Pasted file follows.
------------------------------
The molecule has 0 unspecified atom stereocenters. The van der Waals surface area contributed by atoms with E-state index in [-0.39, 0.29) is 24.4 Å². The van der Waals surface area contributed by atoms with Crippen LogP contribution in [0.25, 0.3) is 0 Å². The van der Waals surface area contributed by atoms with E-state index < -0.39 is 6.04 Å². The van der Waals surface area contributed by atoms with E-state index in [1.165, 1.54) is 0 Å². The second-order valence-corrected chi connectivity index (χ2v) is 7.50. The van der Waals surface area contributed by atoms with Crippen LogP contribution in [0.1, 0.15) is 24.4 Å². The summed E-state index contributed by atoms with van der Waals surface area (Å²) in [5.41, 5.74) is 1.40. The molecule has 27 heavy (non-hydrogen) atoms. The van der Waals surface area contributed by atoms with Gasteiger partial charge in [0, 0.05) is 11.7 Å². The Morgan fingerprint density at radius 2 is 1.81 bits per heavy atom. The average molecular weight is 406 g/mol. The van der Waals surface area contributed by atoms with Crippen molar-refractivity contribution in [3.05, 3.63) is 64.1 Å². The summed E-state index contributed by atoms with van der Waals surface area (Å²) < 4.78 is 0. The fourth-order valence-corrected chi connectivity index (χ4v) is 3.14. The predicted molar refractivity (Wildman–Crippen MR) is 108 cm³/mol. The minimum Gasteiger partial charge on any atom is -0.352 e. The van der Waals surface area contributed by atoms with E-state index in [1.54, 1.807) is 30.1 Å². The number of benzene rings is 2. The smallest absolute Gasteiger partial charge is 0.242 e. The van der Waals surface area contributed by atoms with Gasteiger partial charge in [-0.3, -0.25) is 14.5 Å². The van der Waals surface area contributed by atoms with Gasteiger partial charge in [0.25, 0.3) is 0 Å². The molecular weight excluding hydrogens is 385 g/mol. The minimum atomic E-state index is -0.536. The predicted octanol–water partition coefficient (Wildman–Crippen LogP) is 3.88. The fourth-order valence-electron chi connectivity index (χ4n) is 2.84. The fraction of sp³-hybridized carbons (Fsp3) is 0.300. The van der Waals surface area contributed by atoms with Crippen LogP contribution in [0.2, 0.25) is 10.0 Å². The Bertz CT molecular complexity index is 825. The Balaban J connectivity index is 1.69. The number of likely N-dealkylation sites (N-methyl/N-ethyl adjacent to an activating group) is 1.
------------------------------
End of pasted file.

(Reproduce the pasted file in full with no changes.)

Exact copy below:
The molecule has 0 unspecified atom stereocenters. The van der Waals surface area contributed by atoms with E-state index in [-0.39, 0.29) is 24.4 Å². The van der Waals surface area contributed by atoms with Crippen LogP contribution in [0.25, 0.3) is 0 Å². The van der Waals surface area contributed by atoms with E-state index < -0.39 is 6.04 Å². The van der Waals surface area contributed by atoms with E-state index in [1.165, 1.54) is 0 Å². The second-order valence-corrected chi connectivity index (χ2v) is 7.50. The van der Waals surface area contributed by atoms with Crippen LogP contribution in [0.1, 0.15) is 24.4 Å². The summed E-state index contributed by atoms with van der Waals surface area (Å²) in [5.41, 5.74) is 1.40. The molecule has 27 heavy (non-hydrogen) atoms. The van der Waals surface area contributed by atoms with Gasteiger partial charge in [0, 0.05) is 11.7 Å². The Morgan fingerprint density at radius 2 is 1.81 bits per heavy atom. The average molecular weight is 406 g/mol. The van der Waals surface area contributed by atoms with Crippen molar-refractivity contribution in [3.05, 3.63) is 64.1 Å². The summed E-state index contributed by atoms with van der Waals surface area (Å²) < 4.78 is 0. The fourth-order valence-corrected chi connectivity index (χ4v) is 3.14. The predicted molar refractivity (Wildman–Crippen MR) is 108 cm³/mol. The minimum Gasteiger partial charge on any atom is -0.352 e. The van der Waals surface area contributed by atoms with E-state index in [1.54, 1.807) is 30.1 Å². The number of benzene rings is 2. The smallest absolute Gasteiger partial charge is 0.242 e. The van der Waals surface area contributed by atoms with Gasteiger partial charge in [-0.3, -0.25) is 14.5 Å². The van der Waals surface area contributed by atoms with Gasteiger partial charge in [0.25, 0.3) is 0 Å². The molecular weight excluding hydrogens is 385 g/mol. The minimum atomic E-state index is -0.536. The predicted octanol–water partition coefficient (Wildman–Crippen LogP) is 3.88. The fourth-order valence-electron chi connectivity index (χ4n) is 2.84. The fraction of sp³-hybridized carbons (Fsp3) is 0.300. The van der Waals surface area contributed by atoms with Crippen LogP contribution in [0.2, 0.25) is 10.0 Å². The Bertz CT molecular complexity index is 825. The Balaban J connectivity index is 1.69. The number of likely N-dealkylation sites (N-methyl/N-ethyl adjacent to an activating group) is 1.